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The battle of Alcañiz of 23 May 1809 was only the second major Spanish battlefield victory of the Peninsular War, and demonstrated many of the problems that would dog the French for the entire war. At the end of February 1809, after the fall of Saragossa, the French had two corps in Aragon – Mortier’s 5th Corps and Junot’s 3rd Corps. Together the 30,000 men in the two corps began to pacify Aragon, but on 5 April Napoleon decided to withdraw the 5th Corps from the area, in preparation for a possible move to Austria. This revealed the first French problem – they could not be strong everywhere. At the same time Junot was replaced by General Suchet. This news did not reach Saragossa for ten days. When it did, Mortier immediately called his corps back together and marched out of Aragon. This left Junot with 15,000 men, and the knowledge that he would be replaced as soon as Suchet returned.
This revealed the second French problem – poor communications. Suchet’s previous post had been as a divisional commander in Mortier’s corps. The order placing him in command of 3rd Corps arrived after he had left Saragossa, and despite the two corps still being relatively close together, it still took six weeks for the order to catch up with him, and for him to return to take command.
During these six weeks the third problem to face the French became clear – the only was to secure control of any part of Spain was to garrison every town, but if they did that then they exposed themselves to attacks by the Spanish guerrillas. Even quite strong French detachments could be forced to surrender – when the Spanish recaptured the town of Monzon, the French lost 1,000 men in their attempt to retake the place.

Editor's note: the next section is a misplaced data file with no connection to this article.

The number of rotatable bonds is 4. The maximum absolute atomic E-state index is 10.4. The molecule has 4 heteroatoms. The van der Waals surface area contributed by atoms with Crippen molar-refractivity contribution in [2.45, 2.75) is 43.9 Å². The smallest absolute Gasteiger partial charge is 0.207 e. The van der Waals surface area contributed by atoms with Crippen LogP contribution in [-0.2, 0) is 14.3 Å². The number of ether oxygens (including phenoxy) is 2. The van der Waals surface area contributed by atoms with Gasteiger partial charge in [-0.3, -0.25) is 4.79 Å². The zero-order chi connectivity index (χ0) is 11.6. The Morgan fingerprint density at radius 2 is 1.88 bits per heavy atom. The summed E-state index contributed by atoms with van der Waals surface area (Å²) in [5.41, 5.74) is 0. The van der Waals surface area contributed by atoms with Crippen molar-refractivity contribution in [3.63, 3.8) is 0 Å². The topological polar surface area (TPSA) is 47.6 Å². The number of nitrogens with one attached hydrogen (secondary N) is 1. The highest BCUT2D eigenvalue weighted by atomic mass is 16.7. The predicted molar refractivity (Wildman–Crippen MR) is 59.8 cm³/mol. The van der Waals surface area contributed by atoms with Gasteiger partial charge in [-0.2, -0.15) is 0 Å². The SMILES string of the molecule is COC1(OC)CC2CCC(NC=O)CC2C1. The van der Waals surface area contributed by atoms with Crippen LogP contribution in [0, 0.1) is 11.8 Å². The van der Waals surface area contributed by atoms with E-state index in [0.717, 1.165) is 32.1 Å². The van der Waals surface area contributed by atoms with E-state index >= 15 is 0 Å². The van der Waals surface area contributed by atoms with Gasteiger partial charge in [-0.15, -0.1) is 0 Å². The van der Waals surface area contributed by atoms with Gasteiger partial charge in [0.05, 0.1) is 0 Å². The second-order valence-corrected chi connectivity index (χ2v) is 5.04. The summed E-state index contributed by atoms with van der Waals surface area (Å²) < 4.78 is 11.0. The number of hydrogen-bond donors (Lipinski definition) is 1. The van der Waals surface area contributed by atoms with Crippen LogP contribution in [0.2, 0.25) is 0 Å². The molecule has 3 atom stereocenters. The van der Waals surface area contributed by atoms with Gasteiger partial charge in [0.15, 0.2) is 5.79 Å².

The fourth problem that the French faced was that never mind how many times they defeated and dispersed the Spanish armies, new armies always seemed to appear. At the end of the siege of Saragossa there had been less than 4,000 Spanish troops in Aragon, but by mid-May General Blake was gathering a new “Army of the Right”, which would soon contain over 20,000 men.
On 18-19 May Blake, with just under 10,000 men, captured the town of Alcañiz. This force contained the 4,000 survivors of the disaster at Saragossa and 5,000 men from the Army of the Centre. Another 10,000 men were known to be on their way, so Blake held his ground at Alcañiz, awaiting their arrival.
Suchet finally reached Saragossa on 19 May, and took command of 3rd Corps. By this point the corps was in a dreadful state. Morale was very poor, partly because of the suffering caused during the siege of Saragossa, partly because of the series of minor defeats at the hands of the guerrillas and partly because their pay was in arrears and the only way to find food was by constant marauding. Despite having a nominal strength of 20,000 men, when Suchet arrived the corps was at only half of this strength.
Despite the poor condition of his army, Suchet quickly realised that he would have to attack the Spanish at Alcañiz. On 23 May the depleted French force arrived in front of the Spanish position. Only two of Suchet’s three available divisions were with him, giving the French a strength of 8,138 men on the morning of the battle. Blake slightly outnumbered the French, with just under 9,000 men, and was in a strong defensive position, based around three hills outside the town of Alcañiz. The only weakness in Blake’s position was that he was fighting with his back to a river – if the French had forced his army to retreat, then the Spanish force might have been totally destroyed.